Krosno, today ranked 6th for quality of living in Poland, has a population of 50,000. Back in 2004, town officials sought to provide broadband to city schools, in order to prioritise an e-education initiative. However, since the incumbent operator providing limited ADSL services to parts of the town could not guarantee speeds or Quality of Service (QoS), the municipality decided to build its own network, using funds allocated by the European Community through the ZPORR (Regional Innovation Strategy and Knowledge Transfer) organisation.
To quickly build an effective network, taking into account Krosno limitations on cost, deployment time, and strict regulations prohibiting digging and trenching in the heart of the city. A wireless network was the obvious answer, particularly since Krosno was given ten 3.5 MHz channels in the 3.5 GHz band as part of the Polish government's efforts to encourage telecom development. Evaluations of wireless networks started in 2004 to find the vendor providing the best service and offering equipment certified by the WiMAX Forum® and field-proven to withstand the Arctic-like Krosno winter temperatures, which can reach -30ºC with winds up to 180 km/hour.
Alvarion's initial network in Krosno, comprised of one, four-sector BreezeMAX® macro base station used to provide broadband services to 13 schools, went live in 2006. Municipal officials soon saw the enormous flexibility of the ubiquitous network, and quickly started using it for the delivery of an entirely new video surveillance solution to the local police force.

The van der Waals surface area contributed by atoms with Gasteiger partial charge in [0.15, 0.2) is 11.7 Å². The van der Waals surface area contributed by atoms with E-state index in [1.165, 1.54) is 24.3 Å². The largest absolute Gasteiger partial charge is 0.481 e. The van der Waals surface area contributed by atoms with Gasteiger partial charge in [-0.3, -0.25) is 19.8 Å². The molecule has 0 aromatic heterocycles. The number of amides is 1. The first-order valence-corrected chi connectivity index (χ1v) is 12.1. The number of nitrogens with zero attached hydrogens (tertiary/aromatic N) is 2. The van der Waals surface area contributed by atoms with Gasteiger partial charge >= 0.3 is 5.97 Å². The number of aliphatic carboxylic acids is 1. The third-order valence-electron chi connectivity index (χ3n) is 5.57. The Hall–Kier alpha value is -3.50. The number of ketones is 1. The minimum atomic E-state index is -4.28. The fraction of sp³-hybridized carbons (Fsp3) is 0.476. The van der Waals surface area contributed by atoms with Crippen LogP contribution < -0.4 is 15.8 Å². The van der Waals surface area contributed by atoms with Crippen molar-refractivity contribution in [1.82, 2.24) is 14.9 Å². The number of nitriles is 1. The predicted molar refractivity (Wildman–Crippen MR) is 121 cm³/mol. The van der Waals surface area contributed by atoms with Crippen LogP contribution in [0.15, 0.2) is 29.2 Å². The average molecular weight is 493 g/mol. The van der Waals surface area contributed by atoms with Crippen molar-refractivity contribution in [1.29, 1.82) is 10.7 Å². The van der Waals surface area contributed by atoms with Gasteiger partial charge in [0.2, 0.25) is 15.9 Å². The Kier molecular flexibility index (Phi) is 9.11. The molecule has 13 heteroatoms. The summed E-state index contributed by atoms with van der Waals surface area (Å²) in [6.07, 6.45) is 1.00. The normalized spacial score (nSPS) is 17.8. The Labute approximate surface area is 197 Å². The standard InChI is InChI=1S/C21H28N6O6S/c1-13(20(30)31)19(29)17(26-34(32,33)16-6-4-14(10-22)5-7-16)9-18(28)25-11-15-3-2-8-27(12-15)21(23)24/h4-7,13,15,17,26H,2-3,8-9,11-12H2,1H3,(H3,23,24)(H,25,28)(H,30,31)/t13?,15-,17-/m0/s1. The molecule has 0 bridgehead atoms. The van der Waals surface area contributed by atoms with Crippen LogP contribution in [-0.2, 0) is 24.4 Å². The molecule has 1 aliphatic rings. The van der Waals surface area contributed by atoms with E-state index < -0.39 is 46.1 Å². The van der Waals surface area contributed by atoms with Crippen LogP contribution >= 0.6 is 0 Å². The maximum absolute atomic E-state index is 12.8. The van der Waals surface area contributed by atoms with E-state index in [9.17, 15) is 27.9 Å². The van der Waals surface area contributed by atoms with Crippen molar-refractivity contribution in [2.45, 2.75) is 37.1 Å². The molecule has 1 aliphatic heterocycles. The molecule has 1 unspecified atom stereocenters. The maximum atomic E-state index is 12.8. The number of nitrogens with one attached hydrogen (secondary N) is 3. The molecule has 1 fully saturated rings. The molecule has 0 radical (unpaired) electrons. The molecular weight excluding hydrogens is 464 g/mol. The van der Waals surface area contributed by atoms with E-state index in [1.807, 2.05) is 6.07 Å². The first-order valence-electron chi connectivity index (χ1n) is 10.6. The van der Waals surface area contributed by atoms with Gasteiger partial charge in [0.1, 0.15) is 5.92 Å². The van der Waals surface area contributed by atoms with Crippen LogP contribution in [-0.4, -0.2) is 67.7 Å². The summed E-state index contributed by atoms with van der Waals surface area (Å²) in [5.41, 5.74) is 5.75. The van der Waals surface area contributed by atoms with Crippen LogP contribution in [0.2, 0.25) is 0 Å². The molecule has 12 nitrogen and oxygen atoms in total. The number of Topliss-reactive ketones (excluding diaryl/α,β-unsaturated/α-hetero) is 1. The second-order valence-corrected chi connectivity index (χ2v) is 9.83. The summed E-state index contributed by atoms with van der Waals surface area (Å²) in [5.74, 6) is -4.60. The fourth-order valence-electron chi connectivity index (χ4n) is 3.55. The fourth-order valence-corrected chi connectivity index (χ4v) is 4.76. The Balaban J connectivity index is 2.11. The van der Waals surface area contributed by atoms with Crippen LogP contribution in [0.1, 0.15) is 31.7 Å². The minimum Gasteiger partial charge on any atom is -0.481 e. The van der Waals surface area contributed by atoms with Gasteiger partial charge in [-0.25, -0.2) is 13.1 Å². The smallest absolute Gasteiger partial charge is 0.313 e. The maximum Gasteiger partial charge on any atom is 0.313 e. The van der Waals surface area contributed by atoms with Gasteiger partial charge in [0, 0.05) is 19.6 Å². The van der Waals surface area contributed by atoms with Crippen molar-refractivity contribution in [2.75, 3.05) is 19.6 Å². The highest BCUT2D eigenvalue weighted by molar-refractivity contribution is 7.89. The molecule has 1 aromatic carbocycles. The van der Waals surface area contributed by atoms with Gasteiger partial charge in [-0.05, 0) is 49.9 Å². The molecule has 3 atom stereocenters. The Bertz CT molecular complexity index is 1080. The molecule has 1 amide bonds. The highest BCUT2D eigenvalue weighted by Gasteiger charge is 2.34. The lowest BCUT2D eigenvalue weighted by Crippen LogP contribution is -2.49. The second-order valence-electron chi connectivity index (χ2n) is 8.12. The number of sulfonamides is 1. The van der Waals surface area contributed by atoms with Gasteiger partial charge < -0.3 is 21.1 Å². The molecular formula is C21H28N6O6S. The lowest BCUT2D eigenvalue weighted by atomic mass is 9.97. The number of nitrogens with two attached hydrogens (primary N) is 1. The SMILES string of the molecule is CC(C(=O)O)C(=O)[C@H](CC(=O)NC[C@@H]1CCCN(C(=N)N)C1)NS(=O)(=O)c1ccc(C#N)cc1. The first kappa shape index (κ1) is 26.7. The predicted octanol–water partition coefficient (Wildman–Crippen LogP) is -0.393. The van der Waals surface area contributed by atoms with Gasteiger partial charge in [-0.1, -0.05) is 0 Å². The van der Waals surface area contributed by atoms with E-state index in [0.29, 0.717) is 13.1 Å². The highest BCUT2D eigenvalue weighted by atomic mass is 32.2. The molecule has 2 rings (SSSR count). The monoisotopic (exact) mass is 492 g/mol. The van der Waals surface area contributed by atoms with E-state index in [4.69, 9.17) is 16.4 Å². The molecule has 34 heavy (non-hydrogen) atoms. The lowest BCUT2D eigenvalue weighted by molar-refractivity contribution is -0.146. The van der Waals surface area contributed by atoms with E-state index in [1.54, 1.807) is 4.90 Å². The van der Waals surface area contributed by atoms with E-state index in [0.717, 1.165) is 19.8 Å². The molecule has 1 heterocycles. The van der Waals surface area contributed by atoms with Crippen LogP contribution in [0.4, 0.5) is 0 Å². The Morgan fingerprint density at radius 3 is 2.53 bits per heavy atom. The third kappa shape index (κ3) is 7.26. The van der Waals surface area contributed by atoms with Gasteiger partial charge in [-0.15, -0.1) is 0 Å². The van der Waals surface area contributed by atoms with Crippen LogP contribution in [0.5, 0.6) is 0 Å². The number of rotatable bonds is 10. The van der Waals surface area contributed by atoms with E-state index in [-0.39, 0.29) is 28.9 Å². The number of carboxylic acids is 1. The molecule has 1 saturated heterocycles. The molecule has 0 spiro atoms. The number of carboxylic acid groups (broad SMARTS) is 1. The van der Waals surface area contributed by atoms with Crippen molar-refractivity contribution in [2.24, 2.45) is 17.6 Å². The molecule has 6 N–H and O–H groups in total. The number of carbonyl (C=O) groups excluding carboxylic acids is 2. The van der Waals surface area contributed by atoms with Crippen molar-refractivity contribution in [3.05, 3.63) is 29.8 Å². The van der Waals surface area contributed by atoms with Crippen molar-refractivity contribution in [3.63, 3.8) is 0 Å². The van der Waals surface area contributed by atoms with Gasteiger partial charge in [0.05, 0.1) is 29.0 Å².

By adding two sectors to each base station and attaching a CPE to each camera, Alvarion's network now links five cameras in the city centre and two cameras in the grounds of schools, streaming images at speeds of up to 3 Mbps. Additionally, the solution includes a nomadic camera attached to a police vehicle, which sends images back to the control rooms immediately from the scene of an incident.
Alvarion's network now links five cameras in the city centre and two cameras in the grounds of schools, streaming images at speeds of up to 3 Mbps
Following the successes of this CCTV project, Krosno has further extended the network to provide data access to various administrative buildings, as well as offering hotspots in six locations across the city. The local utility company (responsible for fresh water, waste water and sewage) also uses the network to interconnect buildings with data and VoIP, as well as support monitoring and control by connecting supervisory control and data acquisition (SCADA) equipment.
Krosno is just one of many municipalities and operators around the world that entered into the WiMAX world with defined targets and then realised that WiMAX networks can be utilised for a range of other activities. Quick and relatively inexpensive to build and operate, WiMAX is an ideal solution to reach areas not covered by existing wired infrastructure. Furthermore, as seen in the Krosno story, WiMAX networks can be easily expanded to high demand areas and enable the fast connection of new customers.
For Krosno, future plans for their WiMAX network include: